Thursday, July 24, 2008

Pack it in, Pack it out

Our summer in Honduras is never short on adventure. Last Friday as we journeyed to Pueblo Nuevo for our first attempt to install the canal liner, we were turned back by rains and muddy roads as soon as we arrived. And as you may have read in an earlier post, we got stuck in the mud several times. That was a little too much adventure for this middle-aged fat guy, since I didn't want to use my grant money to pay the insurance deductible on my rental vehicle. Oh yeah, that and I didn't want the students to get hurt either.

So we found an easier, er... strike that, more vehicle-friendly way to get to the village. The M drove us out on a different road, a flat one, to a point about three miles away from Pueblo Nuevo, and then we walked the rest of the way on a foot path! It was really a fantastic experience and my only regret is that Nicole and Kim didn't get to experience it. We miss you girls.


The journey begins with the suspension bridge. It is locally made, mostly from long lengths of rebar tied and/or welded together. It was reasonably sturdy and passed perhaps 15 or 20 feet over a river. Then it joined a foot path that was remarkably well traveled like an interstate highway for pedestrians and horses, but not for cars and trucks. It was eye-opening to me because I got another glimpse at the day to day operations of village life. "Roads" such as these were the capillaries of rural life, and I realized that until this point, I had only been in the arteries of Honduras because my destinations were limited to places I could drive.
At first our trail passed through a village with houses on either side of the packed earth path. Barbed wire fences lined each side and delineated the small bits of land belonging to different families. After a while, we left the people behind and the path wound between farmers' fields, pastures, and untamed places.

Here we stopped for a water break because we were sweating like pigs. It was sunny and humid and mostly uphill (the net climb was 700 feet). We were rewarded with beautiful views and earthy smells and curious passers by greeting us with "buenas".

Shown above is our team, except for me. The back row is Jason, Ryan, and David, then the middle row is Lisa, Elizabeth, and one of Santos's many sons who had been sent to meet us and be our guide. The little guy is another of his sons too, but I cannot remember either of their names at the moment. I know my students would remember their names because they are all brilliant, but they are all asleep now so I can't ask them. Let's just call them both Sacagawea.

Soon the trail turned from packed earth to rocks and mud. We were able to hop from rock to rock with reasonable speed, although the Sacageweas were continually having to stop and wait for us on account of them being mountain goats.

Views like this were one after another, and we soon got tired of taking pictures.

It took us about 2 hours to go about 3 miles, but we were heavily loaded with food, hammocks, and tools, and it was uphill most of the way. I love this shot of David under the fallen tree. You can see his hammock hanging from the strap of his backpack.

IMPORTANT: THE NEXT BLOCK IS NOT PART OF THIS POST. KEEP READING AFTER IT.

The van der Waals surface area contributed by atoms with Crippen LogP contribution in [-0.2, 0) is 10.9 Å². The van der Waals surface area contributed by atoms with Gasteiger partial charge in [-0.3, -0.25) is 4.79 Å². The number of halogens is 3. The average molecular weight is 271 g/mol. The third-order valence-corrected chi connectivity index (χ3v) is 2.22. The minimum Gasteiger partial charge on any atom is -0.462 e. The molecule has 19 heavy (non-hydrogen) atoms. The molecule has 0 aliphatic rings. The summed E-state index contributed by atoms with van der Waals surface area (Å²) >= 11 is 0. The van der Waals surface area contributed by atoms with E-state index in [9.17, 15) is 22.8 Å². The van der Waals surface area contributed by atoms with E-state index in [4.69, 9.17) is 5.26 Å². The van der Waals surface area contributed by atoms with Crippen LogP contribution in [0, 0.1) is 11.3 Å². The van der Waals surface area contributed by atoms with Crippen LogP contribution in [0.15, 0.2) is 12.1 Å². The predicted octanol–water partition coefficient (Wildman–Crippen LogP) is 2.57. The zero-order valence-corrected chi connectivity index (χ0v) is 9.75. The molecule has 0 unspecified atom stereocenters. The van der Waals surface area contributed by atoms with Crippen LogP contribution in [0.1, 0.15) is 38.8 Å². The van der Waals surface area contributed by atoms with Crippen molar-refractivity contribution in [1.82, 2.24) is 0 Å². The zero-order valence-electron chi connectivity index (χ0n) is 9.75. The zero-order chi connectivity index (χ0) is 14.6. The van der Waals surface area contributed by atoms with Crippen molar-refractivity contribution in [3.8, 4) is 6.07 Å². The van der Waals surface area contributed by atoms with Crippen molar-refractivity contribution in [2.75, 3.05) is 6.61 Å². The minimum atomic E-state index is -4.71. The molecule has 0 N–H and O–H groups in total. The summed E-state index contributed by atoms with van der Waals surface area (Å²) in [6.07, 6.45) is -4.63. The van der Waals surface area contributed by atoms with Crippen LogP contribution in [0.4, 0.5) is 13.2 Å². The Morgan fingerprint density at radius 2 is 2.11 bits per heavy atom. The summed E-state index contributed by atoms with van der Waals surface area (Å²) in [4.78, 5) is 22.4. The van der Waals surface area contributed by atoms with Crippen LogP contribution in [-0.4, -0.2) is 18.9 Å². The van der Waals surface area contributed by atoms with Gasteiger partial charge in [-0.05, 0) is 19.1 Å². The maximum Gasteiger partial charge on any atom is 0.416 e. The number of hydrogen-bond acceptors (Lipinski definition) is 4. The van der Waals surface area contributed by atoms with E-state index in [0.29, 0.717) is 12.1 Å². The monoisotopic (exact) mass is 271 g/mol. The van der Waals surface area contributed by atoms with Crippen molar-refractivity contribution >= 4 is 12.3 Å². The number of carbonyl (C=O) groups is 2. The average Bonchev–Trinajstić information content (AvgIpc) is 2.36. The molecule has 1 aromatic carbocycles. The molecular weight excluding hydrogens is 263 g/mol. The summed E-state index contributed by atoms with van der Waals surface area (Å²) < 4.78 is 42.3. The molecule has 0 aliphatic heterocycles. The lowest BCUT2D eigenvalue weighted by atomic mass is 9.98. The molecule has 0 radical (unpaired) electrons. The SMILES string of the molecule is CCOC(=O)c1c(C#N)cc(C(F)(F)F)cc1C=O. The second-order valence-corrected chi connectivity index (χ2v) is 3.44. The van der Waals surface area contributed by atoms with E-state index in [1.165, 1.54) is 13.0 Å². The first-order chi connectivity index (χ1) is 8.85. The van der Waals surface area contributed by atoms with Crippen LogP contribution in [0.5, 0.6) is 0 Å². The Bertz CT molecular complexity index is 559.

For those of you concerned about the chronology of the blog, you're going to have to let it go, because this post is about the hike in and the hike out. The work we did was described on the last post, and the overnight story and the story about visiting lots and lots of people will be on subsequent posts.
Here we are on the way back out. We trimmed 40 minutes off of our time because we left our hammocks behind, ate our food, and used gravity in our favor. At first it was really easy because it was cool (a relative term) and breezy. However, after a while it started raining on us which made us cooler but the path slippery. The students said later that hiking in the rain was one of their favorite parts. Apparently "brilliant" is over rated.

Since I had the only rain poncho, I kept several of our cameras in my pack in an attempt to keep them dry. Unfortunately, I fell in the mud because I was talking on my cell phone like an idiot; the cameras were fine but my pride was bruised. Behind me you can see the hills obscured by the rain.

Here we are picking our way from stone to stone in the mud. This is not as fun as it looks.

In my last post, I said that we traveled to Pueblo Nuevo with three goals. Goal number two, to grease and/or replace the bearings in the generator, was not realized. We didn't have the right tools, despite dragging in 20 pounds of tools on our hike.

We decided the best thing to do was to bring the generator back to La Ceiba where our house is and where there are hardware stores and mechanics for hire. But this generator is large, bulky, and unbelievably heavy. I am not exaggerating, it must weigh 200 pounds. There was no way we could carry it back on the crazy trail.

So Ryan, who has been having lots of good ideas lately, suggested we try and get someone with a horse to help us. Santos knew how to make that happen. Before long another fellow, whose name I can't recall, brought his horse down to the river and we tied the generator to its homemade wooden saddle and went off like Juan Valdez crossed with MacGyver! Yahoo!



And at last, we arrived at our rendezvous point where The M came to pick us up. We were wet and tired and some of us were chaffing severely, but we had the satisfaction of a hard and productive 36 hours work.

2 comments:

Bluejay said...

Wow! Sounds like an awesome adventure.

Joy B said...

Your pictures and stories are great! They remind me of my youth in the mountains of the Philippines. The bridge, the rain, the villages, farms, everything... I'm sorry that I haven't ever taken Lisa to the Philippines. But I am thrilled that she is in Honduras.
Oh, be careful about taking your SUV across larger rivers on a bamboo ferry. Our brand new van was inadvertently baptized that way many years ago.